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Possibly space debris.

Norad says part of a Russian rocket had reentered the atmosphere here:

www.9news.com...



posted on Jan, 4 2007 @ 10:09 PM
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Originally posted by Mechanic 32
Possibly space debris.

Norad says part of a Russian rocket had reentered the atmosphere here:

www.9news.com...

That was interesting. Russian space litter... here in the US. Thanks a lot, Putin.


However - that article seems to indicate that the NORAD claim of space debris was over Wyoming, and through to the Midwest... didnt our "meteorite" from the original post hit in the northeast?


From the color shown in the pictures I've seen, Titanium is a valid possibility. Could be a piece of space debris.

I need to go find me a picture of titanium somewhere and do a comparison...


EDIT: Here, have a look... they sure don't look the same to me...

TITANIUM vs. METEORITE

TITANIUM


METEORITE



[edit on 4-1-2007 by damajikninja]

[edit on 4-1-2007 by damajikninja]

[edit on 4-1-2007 by damajikninja]

[edit on 4-1-2007 by damajikninja]



posted on Jan, 4 2007 @ 10:20 PM
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I'm thinking that the rocket may have gotten broken up before entering the atmosphere, and a piece ended up in NJ.

At least it seems plausible, no?

I'm actually trying to find a correlation between "space junk" and UFO sightings.

So perhaps I am reading too much into this.

But the timing is rather coincidental.



Originally posted by damajikninja
I need to go find me a picture of titanium somewhere and do a comparison...


and Titanium is similar in appearance to aluminum. Unless of course it had been painted.


[edit on 1/4/2007 by Mechanic 32]



posted on Jan, 5 2007 @ 05:55 AM
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Originally posted by damajikninja

EDIT: Here, have a look... they sure don't look the same to me...


You are looking at unprocessed Titanium ore. I don't have time to find a picture of processed Titanium metal, but I have fabricated enough parts out of it to back up my previous statement.



posted on Jan, 5 2007 @ 02:43 PM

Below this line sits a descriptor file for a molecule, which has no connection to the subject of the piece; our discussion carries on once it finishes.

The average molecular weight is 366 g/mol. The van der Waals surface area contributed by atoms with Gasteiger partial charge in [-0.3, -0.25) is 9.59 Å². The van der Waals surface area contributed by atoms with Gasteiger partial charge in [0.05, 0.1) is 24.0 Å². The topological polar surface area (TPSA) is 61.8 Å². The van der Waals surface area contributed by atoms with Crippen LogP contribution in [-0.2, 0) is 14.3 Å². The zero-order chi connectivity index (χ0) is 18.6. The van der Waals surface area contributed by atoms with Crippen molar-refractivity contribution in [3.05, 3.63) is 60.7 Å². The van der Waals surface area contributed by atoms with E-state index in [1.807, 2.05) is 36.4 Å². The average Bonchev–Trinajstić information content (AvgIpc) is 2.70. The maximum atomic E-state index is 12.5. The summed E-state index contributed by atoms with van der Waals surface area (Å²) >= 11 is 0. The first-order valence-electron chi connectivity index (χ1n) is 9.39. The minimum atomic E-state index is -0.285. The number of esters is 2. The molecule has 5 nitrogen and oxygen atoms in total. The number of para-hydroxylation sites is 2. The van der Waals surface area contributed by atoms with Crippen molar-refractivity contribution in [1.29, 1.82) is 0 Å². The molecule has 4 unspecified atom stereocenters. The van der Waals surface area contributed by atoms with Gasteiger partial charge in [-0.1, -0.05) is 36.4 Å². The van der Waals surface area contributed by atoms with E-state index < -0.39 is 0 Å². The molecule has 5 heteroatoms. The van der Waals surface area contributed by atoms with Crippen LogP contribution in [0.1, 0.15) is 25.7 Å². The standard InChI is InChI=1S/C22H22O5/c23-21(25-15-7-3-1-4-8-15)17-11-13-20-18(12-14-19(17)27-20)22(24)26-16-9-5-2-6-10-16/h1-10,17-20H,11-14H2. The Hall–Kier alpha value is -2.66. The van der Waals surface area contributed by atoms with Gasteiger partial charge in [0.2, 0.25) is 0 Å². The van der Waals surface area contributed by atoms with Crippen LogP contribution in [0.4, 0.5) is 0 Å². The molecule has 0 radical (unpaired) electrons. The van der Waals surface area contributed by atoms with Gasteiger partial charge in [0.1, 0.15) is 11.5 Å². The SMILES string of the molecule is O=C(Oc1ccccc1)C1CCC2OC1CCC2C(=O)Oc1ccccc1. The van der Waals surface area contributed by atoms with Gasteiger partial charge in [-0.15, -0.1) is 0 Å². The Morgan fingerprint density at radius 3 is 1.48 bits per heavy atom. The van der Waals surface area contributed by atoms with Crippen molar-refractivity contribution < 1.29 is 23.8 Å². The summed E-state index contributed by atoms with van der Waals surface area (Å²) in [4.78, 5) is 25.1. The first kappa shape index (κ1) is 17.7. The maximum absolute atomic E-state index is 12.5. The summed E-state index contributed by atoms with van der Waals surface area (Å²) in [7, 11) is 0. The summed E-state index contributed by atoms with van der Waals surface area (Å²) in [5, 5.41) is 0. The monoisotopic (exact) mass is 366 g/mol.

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I live in Freehold NJ where this "rock" hit and it's the talk of the town. They just reported on a local radio station that they had spoken with authorities who still have not been able to identify what the rock is or the type of metal they believe it to be. They also stated they have no idea if it was from a meteor or something else. They are still performing tests to see what it was and the radio station said they would report what it is as soon as they find out



posted on Jan, 5 2007 @ 09:01 PM
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Originally posted by cw034
I live in Freehold NJ where this "rock" hit and it's the talk of the town. They just reported on a local radio station that they had spoken with authorities who still have not been able to identify what the rock is or the type of metal they believe it to be. They also stated they have no idea if it was from a meteor or something else. They are still performing tests to see what it was and the radio station said they would report what it is as soon as they find out

SWEET> Be sure to let us know what they say!



posted on Jan, 9 2007 @ 03:55 PM
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UPDATE: "Scientists say it was an iron meteorite."

Iron - 15.6 ounces ??




Good Match
Titanium - 9.8 oz.

Bad Match
Copper - 19.6
Gold - 42.2 oz.
Steel - 17.1
Tungsten - 42.1 oz.
Brass - 18.5 oz.
Zinc - 15.6 oz.
Stainless Steel - 17.2 oz.


[edit on 9-1-2007 by damajikninja]

[edit on 9-1-2007 by damajikninja]